Tri-County Lakes Administrative Commission

The impact of wakes from watersports such as wakesurfing continues to be a heated topic at Smith Mountain Lake even as temperatures have cooled on the water this winter. It is an issue that is getting a another look by some dedicated members of the community trying to find common ground on both sides of the issue and improve safety on the water while working to reduce dangerous wakes.

Years of pressure reached a boiling point last year when the Tri-County Lakes Administrative Commission agreed to allow applications for no-wakesurfing zones. Earlier this year the first application was submitted by CPT Buoys for a section of the lake near Merriman Run.

Residents on both sides of the issue converged at the TLAC offices in July for a public hearing on the no-wakesurfing zone. Several in attendance called for more efforts to educate the public on wake courtesy instead of creating the zones.

While the no-wakesurfing zone ultimately did not go through due to it being denied by the Virginia Department of Wildlife Resources, members of TLAC saw the public’s push for more education and decided to create a task force in October. Their goal would be to put a plan in place to better education the public on the dangers of boat wakes in time for the start of next year’s boating season.

So far, 13 members of the lake community on both sides of the issue have agreed to participate on the task force. Their second meeting was held last week at El Rio in Westlake, just next to the TLAC offices.

TLAC’s wake education task force is jokingly referred to by members as the WET Force. It is comprised of avid wakesurfers, members of the Smith Mountain Lake Association and some residents who have been critical of wakesurfing in the past. For some, it is their first time being involved with any official lake group.

Troy Rech said he decided to join after speaking at the public hearing on the no-wakesurfing zone in July where he pushed for more education. He felt obligated to join after speaking. “I said I better put my money where my mouth is,” he said.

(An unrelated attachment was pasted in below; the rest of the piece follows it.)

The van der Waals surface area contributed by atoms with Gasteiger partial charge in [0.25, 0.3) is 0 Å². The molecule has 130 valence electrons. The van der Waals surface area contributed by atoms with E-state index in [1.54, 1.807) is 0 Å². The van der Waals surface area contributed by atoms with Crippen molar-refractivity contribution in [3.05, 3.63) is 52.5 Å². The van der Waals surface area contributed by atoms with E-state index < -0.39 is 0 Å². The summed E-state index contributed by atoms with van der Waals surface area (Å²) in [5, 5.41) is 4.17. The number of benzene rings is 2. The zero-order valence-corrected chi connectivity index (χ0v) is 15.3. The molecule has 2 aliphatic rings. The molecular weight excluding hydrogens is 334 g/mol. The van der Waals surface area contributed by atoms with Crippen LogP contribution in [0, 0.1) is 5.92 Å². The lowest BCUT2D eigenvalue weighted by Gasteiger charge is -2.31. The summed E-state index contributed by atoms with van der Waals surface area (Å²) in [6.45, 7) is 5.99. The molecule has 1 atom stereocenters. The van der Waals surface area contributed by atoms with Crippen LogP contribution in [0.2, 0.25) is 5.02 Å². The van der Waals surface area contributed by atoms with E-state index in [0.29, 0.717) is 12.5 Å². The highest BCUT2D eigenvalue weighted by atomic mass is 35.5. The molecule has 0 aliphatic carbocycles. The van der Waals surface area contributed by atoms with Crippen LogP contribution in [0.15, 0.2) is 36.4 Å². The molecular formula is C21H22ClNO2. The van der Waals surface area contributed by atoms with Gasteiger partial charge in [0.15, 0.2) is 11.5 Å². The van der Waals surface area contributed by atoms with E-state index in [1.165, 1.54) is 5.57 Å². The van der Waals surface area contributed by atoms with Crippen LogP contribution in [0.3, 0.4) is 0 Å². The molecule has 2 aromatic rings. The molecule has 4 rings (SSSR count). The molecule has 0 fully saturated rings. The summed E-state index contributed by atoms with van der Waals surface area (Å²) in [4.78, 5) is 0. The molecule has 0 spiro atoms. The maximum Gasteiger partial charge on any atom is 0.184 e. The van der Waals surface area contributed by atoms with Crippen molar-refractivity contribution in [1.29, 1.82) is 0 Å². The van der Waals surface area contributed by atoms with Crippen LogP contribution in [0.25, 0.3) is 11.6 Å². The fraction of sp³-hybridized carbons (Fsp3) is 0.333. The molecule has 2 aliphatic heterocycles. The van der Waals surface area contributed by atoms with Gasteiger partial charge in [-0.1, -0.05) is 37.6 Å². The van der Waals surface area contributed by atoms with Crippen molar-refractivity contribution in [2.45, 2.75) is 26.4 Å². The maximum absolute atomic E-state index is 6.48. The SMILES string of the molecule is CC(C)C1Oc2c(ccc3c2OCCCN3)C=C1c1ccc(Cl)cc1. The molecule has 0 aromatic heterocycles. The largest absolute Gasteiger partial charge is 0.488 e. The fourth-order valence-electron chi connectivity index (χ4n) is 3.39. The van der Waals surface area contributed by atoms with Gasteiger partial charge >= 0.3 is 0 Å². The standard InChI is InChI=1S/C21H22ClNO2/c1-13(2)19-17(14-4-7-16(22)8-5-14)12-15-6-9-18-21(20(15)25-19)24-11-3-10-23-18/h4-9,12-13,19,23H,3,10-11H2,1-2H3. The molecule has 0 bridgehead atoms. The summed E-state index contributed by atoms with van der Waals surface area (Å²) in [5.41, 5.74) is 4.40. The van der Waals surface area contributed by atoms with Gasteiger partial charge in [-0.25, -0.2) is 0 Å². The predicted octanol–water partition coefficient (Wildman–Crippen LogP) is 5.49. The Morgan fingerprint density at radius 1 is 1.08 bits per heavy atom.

Ben Vidovich was another member of the task force who later decided to join after participating in the public hearing. He said he wants to find a way to bring more education on the issues to the people who use the lake to ensure that everyone can enjoy it.

Josh McClure is the chairman of the task force. An avid wakesurfer and sales manager for HO Sports, a sporting good manufacturer, McClure said in participating in the task force he has seen that there is a lot of common ground on both sides of the issue.

“We really all have the same end goal,” McClure said.

Task force member Michael McCord agreed with the statement. “This has not been adversarial at all.”

McClure is optimistic this renewed effort to educate the public on dangerous wakes from wakesurfing as well as other activities could be a benefit for Smith Mountain Lake. The efforts here could also be spread to other lakes that are facing the same issue.

Task force member Randy Stow participated in other efforts to improve wake education at the lake. He praised this new group and their interest in improving wake education. He’s hopeful that they will able to have a successful plan by next year.

“It appears to be the right team this time,” Stow said.

Stow was especially impressed by the younger members of the task force who had new ideas on how to reach the public, especially those younger individuals. “Those are the people we are trying to reach,” he said.

Rhonnie Smith is a member of the task force who has been vocal about the dangers of wakes, especially those created by wakesurfing. He is one of the lakefront property owners who joined together to apply for the no-wakesurfing zone earlier this year. He said he has been impressed with what they have accomplished so far.

“It’s been great,” Smith said. “Common ground can be found and that is what we are doing.”

The goal of the task force is to have an education plan in place by March of next year. The plan will be presented to TLAC and eventually shared with the community. Task force members are optimistic they will have something that will benefit the community by then.

“I know we will have something worthwhile,” Smith said.